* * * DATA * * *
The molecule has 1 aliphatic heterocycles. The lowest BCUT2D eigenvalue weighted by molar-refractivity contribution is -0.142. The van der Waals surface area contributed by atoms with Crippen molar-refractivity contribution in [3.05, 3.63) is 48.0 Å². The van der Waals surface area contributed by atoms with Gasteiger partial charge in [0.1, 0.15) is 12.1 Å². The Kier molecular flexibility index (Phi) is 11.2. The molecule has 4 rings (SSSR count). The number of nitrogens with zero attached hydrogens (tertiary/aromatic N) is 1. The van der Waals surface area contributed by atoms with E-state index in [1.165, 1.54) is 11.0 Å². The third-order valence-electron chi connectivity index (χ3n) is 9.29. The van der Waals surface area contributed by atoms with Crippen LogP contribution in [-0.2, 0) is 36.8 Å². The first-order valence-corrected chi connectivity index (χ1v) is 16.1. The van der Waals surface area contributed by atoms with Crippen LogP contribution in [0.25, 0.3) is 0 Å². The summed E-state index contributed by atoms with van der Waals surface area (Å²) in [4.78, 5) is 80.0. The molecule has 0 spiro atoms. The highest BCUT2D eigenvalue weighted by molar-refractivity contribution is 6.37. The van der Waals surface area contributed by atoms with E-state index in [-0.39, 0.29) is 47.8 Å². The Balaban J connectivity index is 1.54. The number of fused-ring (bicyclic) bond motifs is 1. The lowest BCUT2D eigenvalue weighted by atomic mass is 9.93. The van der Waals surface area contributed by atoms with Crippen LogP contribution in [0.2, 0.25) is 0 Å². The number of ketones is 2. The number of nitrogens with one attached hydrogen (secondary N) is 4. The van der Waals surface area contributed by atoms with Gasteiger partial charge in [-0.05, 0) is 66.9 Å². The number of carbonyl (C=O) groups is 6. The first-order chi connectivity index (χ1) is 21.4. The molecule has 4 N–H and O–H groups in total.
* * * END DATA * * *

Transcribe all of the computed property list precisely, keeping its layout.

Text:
The molecule has 1 aliphatic heterocycles. The lowest BCUT2D eigenvalue weighted by molar-refractivity contribution is -0.142. The van der Waals surface area contributed by atoms with Crippen molar-refractivity contribution in [3.05, 3.63) is 48.0 Å². The van der Waals surface area contributed by atoms with Gasteiger partial charge in [0.1, 0.15) is 12.1 Å². The Kier molecular flexibility index (Phi) is 11.2. The molecule has 4 rings (SSSR count). The number of nitrogens with zero attached hydrogens (tertiary/aromatic N) is 1. The van der Waals surface area contributed by atoms with E-state index in [1.165, 1.54) is 11.0 Å². The third-order valence-electron chi connectivity index (χ3n) is 9.29. The van der Waals surface area contributed by atoms with Crippen LogP contribution in [-0.2, 0) is 36.8 Å². The first-order valence-corrected chi connectivity index (χ1v) is 16.1. The van der Waals surface area contributed by atoms with Crippen LogP contribution in [0.25, 0.3) is 0 Å². The summed E-state index contributed by atoms with van der Waals surface area (Å²) in [4.78, 5) is 80.0. The molecule has 0 spiro atoms. The highest BCUT2D eigenvalue weighted by molar-refractivity contribution is 6.37. The van der Waals surface area contributed by atoms with E-state index in [-0.39, 0.29) is 47.8 Å². The Balaban J connectivity index is 1.54. The number of fused-ring (bicyclic) bond motifs is 1. The lowest BCUT2D eigenvalue weighted by atomic mass is 9.93. The van der Waals surface area contributed by atoms with Crippen LogP contribution in [0.2, 0.25) is 0 Å². The number of ketones is 2. The number of nitrogens with one attached hydrogen (secondary N) is 4. The van der Waals surface area contributed by atoms with Gasteiger partial charge in [-0.05, 0) is 66.9 Å². The number of carbonyl (C=O) groups is 6. The first-order chi connectivity index (χ1) is 21.4. The molecule has 4 N–H and O–H groups in total.